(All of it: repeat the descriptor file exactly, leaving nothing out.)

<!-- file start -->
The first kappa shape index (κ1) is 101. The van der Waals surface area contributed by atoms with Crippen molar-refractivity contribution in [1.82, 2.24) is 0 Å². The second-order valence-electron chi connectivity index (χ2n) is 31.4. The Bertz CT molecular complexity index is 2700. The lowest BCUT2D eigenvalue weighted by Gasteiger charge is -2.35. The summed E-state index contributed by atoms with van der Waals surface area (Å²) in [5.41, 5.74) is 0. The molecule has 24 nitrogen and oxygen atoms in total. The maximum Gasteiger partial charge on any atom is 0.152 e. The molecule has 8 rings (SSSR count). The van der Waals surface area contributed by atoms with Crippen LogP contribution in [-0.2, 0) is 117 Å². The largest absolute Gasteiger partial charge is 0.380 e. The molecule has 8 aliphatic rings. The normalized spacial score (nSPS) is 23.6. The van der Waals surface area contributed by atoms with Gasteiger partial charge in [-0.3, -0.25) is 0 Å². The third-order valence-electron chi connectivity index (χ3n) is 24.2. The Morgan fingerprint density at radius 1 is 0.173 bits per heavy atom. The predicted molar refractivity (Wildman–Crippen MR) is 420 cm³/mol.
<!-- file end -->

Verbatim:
The first kappa shape index (κ1) is 101. The van der Waals surface area contributed by atoms with Crippen molar-refractivity contribution in [1.82, 2.24) is 0 Å². The second-order valence-electron chi connectivity index (χ2n) is 31.4. The Bertz CT molecular complexity index is 2700. The lowest BCUT2D eigenvalue weighted by Gasteiger charge is -2.35. The summed E-state index contributed by atoms with van der Waals surface area (Å²) in [5.41, 5.74) is 0. The molecule has 24 nitrogen and oxygen atoms in total. The maximum Gasteiger partial charge on any atom is 0.152 e. The molecule has 8 rings (SSSR count). The van der Waals surface area contributed by atoms with Crippen LogP contribution in [-0.2, 0) is 117 Å². The largest absolute Gasteiger partial charge is 0.380 e. The molecule has 8 aliphatic rings. The normalized spacial score (nSPS) is 23.6. The van der Waals surface area contributed by atoms with Gasteiger partial charge in [-0.3, -0.25) is 0 Å². The third-order valence-electron chi connectivity index (χ3n) is 24.2. The Morgan fingerprint density at radius 1 is 0.173 bits per heavy atom. The predicted molar refractivity (Wildman–Crippen MR) is 420 cm³/mol.